Title

A PARTICIPATORY THEOCRACY: CHURCH GOVERNMENT IN COLONIAL MASSACHUSETTS, 1629-1760

Date of Completion

January 1987

Keywords

Religion, History of|American Studies|History, United States|Political Science, Public Administration

Degree

Ph.D.

Abstract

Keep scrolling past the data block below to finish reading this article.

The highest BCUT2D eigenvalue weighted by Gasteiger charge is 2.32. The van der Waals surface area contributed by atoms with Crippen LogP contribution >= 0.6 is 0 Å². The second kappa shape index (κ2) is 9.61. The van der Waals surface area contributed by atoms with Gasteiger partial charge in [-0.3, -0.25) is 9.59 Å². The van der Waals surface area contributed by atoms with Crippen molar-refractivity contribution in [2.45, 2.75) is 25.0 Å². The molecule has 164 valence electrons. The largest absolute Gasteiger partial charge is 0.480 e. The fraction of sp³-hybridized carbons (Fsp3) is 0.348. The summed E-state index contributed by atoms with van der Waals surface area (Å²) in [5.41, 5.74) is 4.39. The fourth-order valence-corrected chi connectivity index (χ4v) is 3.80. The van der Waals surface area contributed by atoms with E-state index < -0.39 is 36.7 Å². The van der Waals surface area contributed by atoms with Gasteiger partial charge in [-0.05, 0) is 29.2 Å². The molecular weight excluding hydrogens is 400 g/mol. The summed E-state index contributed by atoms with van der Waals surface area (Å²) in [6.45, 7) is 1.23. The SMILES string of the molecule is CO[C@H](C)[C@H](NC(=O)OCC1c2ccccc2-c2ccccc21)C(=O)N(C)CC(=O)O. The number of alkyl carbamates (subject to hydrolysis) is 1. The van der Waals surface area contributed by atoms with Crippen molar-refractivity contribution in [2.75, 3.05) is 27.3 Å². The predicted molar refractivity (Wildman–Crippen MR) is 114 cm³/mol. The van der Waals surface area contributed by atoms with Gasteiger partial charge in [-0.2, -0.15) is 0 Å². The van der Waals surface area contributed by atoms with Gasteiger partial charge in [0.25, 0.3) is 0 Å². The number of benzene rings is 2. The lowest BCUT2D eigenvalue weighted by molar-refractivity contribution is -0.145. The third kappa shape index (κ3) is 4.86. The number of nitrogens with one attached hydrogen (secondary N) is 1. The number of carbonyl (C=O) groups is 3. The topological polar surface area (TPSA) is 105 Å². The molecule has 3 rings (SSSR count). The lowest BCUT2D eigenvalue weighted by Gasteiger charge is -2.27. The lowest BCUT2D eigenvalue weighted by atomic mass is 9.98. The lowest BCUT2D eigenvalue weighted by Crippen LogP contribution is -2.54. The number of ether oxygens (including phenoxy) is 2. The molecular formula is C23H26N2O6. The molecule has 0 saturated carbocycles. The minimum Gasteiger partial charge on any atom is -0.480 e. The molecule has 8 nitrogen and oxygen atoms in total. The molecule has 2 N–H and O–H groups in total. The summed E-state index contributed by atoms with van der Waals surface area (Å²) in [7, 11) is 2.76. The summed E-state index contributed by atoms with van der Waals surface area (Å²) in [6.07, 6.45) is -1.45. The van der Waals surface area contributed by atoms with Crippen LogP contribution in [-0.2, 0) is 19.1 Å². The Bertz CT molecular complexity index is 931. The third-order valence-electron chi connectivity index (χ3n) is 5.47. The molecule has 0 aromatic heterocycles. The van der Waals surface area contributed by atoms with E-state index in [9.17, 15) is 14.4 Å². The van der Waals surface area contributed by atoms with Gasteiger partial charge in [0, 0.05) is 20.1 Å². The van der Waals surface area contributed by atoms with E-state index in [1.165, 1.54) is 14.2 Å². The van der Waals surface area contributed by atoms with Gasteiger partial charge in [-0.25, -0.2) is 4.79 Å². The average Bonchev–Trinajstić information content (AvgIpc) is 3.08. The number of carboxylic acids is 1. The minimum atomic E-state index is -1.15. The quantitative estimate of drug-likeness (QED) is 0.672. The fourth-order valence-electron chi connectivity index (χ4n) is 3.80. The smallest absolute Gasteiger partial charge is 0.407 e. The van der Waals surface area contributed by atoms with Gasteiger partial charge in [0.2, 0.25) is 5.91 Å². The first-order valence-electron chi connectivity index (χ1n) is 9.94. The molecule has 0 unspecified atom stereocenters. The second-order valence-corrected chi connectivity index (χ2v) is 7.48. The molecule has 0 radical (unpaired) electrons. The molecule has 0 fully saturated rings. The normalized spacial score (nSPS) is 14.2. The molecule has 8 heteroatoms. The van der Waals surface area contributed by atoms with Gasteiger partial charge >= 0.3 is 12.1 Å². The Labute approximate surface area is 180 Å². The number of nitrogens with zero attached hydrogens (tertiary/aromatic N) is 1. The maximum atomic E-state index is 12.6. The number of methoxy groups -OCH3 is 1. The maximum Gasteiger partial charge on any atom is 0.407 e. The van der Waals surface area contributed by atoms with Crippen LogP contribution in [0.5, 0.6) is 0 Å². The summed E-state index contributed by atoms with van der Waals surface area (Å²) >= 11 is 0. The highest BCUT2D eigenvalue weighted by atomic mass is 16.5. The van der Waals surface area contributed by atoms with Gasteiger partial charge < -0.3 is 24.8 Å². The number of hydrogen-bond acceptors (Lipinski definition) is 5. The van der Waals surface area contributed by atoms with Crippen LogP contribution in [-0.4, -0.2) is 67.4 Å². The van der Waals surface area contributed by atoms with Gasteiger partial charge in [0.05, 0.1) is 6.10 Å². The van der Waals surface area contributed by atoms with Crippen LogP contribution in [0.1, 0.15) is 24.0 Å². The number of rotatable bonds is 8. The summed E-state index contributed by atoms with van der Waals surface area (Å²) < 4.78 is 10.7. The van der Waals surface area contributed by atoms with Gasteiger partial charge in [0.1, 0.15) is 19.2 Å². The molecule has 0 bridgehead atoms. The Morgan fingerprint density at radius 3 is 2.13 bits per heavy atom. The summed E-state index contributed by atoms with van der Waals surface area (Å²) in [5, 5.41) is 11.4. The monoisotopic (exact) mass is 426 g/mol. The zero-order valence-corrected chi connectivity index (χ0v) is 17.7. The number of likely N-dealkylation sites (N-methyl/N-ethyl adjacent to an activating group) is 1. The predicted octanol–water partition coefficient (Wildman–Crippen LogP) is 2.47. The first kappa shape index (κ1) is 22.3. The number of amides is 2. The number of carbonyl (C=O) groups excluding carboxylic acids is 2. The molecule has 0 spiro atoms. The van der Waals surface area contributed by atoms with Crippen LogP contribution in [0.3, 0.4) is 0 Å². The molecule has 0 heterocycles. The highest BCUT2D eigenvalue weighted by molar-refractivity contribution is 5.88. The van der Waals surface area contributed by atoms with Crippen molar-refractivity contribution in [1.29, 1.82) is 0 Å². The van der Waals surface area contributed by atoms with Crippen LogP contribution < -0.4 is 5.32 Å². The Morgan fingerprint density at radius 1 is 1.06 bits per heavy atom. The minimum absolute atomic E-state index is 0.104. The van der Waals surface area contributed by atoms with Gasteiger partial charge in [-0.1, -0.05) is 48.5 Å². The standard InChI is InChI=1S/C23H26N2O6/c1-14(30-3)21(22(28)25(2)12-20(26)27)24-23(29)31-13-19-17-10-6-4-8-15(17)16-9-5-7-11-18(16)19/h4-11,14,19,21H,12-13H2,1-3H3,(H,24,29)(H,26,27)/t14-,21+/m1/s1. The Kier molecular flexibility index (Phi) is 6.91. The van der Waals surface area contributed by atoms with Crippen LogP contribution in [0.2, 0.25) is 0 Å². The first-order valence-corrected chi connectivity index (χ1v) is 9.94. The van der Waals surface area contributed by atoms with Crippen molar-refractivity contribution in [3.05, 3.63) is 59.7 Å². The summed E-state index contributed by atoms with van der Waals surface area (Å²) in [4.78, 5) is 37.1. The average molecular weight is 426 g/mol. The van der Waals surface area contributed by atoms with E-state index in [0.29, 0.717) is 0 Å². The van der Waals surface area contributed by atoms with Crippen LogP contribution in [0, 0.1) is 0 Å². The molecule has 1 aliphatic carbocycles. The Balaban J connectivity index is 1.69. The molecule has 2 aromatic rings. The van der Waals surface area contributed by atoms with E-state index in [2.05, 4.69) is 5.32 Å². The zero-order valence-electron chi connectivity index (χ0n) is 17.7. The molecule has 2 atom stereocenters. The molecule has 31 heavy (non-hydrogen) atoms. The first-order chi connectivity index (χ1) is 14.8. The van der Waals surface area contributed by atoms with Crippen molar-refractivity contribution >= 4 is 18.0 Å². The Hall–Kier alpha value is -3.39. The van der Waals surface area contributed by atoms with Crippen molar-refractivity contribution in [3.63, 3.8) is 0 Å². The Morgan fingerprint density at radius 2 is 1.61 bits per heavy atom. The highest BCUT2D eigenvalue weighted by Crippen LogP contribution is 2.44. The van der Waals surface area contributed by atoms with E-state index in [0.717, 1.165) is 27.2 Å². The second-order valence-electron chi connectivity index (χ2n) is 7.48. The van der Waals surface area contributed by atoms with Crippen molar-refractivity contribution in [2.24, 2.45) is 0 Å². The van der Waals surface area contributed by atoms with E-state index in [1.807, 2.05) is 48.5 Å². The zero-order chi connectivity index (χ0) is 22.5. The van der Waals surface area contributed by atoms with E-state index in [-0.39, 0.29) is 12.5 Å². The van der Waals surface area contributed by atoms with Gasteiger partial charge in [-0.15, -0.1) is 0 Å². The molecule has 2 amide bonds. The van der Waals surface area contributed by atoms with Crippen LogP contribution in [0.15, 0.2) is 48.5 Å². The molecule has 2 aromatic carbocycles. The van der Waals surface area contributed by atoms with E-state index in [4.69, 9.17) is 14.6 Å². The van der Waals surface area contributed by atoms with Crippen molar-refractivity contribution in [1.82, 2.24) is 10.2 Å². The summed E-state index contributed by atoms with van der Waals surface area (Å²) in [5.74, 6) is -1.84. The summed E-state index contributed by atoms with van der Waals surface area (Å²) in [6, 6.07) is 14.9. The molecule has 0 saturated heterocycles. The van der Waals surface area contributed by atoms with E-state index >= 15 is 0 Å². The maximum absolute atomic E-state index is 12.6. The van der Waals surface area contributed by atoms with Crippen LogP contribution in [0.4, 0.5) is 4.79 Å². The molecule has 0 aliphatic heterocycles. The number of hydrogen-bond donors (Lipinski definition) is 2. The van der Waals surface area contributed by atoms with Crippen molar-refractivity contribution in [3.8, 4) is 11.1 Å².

The Puritans ventured to Massachusetts to establish the balanced form of church government which, they believed, was prescribed in the Bible. From the beginning, they succeeded in creating this "mixed" system. Though ministers wielded greater managing power in making decisions within local churches, members also enjoyed the liberties and responsibilities of "mutual watchfulness," doctrinal understanding and oversight, and the right to participate in and consent to all church decisions.^ In contrast to the findings of previous historians, who, relying upon clerical claims, asserted that ministers responded to New World events by seizing power from the laity, this dissertation analyzes church practices drawn from church records and suggests that lay and clerical roles remained largely unchanged during the first generation. The Antinomian controversy, often cited as a turning point in church government, was short-lived and quickly healed; it did not motivate ministers to redraw the balance of church authority. A far more important event was the adoption of the Cambridge Platform, a description of New England church government that the laity came to regard as a constitution guaranteeing their rights.^ Significant changes in lay-clerical relations began with the adoption of the "half-way covenant" in 1662. This innovation in baptism requirements divided ministers and lay people alike. Disenchanted church members began to question their minister's authority in church affairs, motivating clergymen to attempt institutional changes to cope with congregational disorder. Lay people were forced to choose between defending their rights and the Cambridge Platform or deferring to the elders. Given that the elders themselves became increasingly divided over church issues, most members fought to defend their liberties against ministerial "tyranny."^ By the 1730s, church government had become an arena of contention between ministers and lay people, a development exacerbated by the Great Awakening. Ministers responded by turning church government over to the laity and devoting their attention to preaching. By the middle of the eighteenth century, five generations of churchgoers had been steeped in concepts of limitations on human authority and the necessity of preserving God-ordained liberties. Lay participation in church government thus created in Massachusetts a fertile ground for a republican ideology. ^